### 2018, Imagery and the Reconstitution of Meaning in Advanced Settings

A presentation given at the Collective Contributions of Constructivist Research Programs held at NYU September 28-30, 2018. I illustrate the idea of differential as a basic idea and how it must be reconstituted in meaning when the idea is used in more advanced contexts. Understanding the role of imagery in the development of schemes is key.

### 2019, Unpacking Simultaneous Graphs

Animations developed as a companion to an article in Oncore, the online journal for the Arizona Association of Mathematics Teachers. The article and animations constitute an example of how animations can be used as didactic objects in mathematics instruction.

### 2019, Making the Fundamental Theorem of Calculus fundamental to student's calculus

Plenary presentation given at the Conference on Calculus in High School and College, University of Adger, Kristiansaand, Norway, August 6, 2019. Click here for the paper that accompanied this presentation.

### 2019, Israel

I gave four lectures in Israel during November of 2019 as Fellow of the Israel Academy for Humanities and Social Sciences

• Structure, like beauty, is in the eye of the beholder. (Weizmann Institute, Nov. 4)
I present data from an international study of U.S. and South Korean high school mathematics teachers’ schemes for seeing structure in mathematical expressions. I embed the presentation within a theory of meaning and conveyance of meaning particularly suited for thinking about classroom interactions between teachers and students.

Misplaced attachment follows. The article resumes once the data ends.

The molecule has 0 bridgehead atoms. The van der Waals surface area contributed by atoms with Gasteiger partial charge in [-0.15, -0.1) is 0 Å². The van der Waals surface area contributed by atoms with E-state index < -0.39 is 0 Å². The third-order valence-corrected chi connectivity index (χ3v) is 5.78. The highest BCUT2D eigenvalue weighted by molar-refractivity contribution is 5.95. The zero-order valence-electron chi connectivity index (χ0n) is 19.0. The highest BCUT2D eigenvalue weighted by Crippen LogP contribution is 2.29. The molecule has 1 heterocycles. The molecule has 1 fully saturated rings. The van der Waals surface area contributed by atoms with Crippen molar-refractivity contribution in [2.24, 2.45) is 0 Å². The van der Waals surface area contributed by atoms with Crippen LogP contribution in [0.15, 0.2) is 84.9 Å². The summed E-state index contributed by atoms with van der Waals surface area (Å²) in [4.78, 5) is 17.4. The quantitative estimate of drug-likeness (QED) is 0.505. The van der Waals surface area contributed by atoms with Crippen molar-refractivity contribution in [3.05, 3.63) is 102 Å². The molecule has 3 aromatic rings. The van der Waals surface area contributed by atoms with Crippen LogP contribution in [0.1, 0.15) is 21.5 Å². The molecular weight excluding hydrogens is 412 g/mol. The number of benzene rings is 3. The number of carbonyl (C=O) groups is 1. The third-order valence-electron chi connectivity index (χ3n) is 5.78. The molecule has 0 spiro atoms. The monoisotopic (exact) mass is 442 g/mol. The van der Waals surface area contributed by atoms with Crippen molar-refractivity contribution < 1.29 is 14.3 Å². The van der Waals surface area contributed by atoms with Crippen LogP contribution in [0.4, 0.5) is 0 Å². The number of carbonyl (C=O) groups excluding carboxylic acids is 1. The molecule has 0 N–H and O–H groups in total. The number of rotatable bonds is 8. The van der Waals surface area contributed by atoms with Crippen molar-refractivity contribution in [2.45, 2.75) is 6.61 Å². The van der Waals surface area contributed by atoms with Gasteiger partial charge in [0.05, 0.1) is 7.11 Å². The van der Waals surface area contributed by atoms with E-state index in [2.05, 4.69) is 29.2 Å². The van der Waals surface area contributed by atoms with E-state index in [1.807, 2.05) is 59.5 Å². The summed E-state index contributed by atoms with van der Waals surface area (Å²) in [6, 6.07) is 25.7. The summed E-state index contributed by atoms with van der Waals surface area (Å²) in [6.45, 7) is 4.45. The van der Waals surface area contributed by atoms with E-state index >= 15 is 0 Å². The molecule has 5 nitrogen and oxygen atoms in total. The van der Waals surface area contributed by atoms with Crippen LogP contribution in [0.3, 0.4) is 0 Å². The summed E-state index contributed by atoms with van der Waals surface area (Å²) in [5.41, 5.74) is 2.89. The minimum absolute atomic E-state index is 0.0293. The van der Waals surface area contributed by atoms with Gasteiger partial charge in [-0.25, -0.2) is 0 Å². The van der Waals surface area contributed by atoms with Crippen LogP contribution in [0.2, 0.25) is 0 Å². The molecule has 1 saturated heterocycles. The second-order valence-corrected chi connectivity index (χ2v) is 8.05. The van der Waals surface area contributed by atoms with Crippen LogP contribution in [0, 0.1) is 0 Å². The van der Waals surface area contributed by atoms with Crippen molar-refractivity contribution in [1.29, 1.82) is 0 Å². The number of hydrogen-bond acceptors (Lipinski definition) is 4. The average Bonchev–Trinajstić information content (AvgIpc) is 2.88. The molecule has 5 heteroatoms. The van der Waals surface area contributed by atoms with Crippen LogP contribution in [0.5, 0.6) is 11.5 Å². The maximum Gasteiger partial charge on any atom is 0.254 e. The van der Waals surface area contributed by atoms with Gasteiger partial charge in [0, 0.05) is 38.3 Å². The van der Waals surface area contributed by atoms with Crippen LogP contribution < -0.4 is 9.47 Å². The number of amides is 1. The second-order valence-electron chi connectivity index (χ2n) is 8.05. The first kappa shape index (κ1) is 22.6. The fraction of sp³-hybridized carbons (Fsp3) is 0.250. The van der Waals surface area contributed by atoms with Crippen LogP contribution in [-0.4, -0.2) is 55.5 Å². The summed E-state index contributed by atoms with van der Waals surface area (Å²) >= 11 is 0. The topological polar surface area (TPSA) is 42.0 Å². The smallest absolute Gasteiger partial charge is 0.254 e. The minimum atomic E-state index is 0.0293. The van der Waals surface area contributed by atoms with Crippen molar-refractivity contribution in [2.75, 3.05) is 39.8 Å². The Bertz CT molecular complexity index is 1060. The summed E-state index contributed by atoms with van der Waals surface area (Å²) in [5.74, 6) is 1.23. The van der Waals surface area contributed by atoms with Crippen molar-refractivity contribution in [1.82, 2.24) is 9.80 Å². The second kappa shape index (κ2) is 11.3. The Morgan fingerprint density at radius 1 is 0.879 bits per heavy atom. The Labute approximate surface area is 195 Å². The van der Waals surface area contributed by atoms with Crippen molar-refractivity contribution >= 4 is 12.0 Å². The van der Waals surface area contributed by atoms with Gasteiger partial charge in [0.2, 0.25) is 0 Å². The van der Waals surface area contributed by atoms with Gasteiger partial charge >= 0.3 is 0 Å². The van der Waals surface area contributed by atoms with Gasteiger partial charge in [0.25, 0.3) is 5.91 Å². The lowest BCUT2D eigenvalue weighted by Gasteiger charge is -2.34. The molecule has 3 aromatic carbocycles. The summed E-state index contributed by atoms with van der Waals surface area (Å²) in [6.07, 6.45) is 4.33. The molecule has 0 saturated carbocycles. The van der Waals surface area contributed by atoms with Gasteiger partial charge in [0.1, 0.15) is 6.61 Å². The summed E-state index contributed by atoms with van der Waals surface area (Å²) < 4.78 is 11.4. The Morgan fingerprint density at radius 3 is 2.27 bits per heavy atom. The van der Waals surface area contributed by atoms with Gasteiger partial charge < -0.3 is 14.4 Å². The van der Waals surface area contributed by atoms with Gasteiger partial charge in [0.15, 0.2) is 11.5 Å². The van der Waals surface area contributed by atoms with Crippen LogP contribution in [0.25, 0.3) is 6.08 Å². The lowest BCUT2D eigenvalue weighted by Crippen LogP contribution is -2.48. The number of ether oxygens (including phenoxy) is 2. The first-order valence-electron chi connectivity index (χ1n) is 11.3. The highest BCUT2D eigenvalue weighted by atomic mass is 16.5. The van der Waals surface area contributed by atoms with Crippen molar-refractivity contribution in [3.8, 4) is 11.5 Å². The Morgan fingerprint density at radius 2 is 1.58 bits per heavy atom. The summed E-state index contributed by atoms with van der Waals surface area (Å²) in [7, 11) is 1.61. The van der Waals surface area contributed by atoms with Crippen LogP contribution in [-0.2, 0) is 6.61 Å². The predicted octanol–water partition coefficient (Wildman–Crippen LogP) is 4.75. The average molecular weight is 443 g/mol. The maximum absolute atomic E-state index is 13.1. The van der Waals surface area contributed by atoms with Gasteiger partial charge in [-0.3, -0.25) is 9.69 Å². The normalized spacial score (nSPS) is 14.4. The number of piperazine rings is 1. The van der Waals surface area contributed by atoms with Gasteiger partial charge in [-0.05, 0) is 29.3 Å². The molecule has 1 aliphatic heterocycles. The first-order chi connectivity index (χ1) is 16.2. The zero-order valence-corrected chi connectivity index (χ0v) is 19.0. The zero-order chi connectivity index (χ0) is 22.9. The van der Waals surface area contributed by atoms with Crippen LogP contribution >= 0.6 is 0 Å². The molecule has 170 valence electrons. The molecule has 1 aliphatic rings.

• Taking Quantitative Reasoning Seriously in Calculus. (University of Haifa, Nov. 13)
Many people think quantitative reasoning is fundamentally about using concrete settings. I clarify that the goal of having students reason quantitatively entails the goal that they develop symbolic reasoning as a means of expression. I also give examples of difficulties instructors have with envisioning instruction to support students reasoning quantitatively and what it looks like when they do.
• Mathematical Meanings for Teaching Mathematics. (Tel Aviv University, Nov. 19)
I distinguish between mathematical meanings and mathematical knowledge. I will explain, with illustrations, why this distinction is important for theorizing about teachers’ mathematics teaching and about students’ mathematical learning in the context of instruction.
• US High School Students’ Preparation for Calculus. (Ben Gurion University, Nov. 20)
I report on a recent study of U.S. high school students' preparation for calculus in terms of their understandings of foundational ideas like variable, function, and rate of change.

### 2020, University of Sonora, Mexico

This is an invited plenary at the 30th National Conference of Research and Teaching in Mathematics. In it I highlighted the ways in which DIRACC Calculus synthesizes ideas of Newton, Leibniz, Robinson, and Glasersfeld.

I and Fabio Milner also presented a workshop introducing ideas of DIRACC to U. Sonora faculty and graduate students and high school mathematics teachers in the State of Sonora.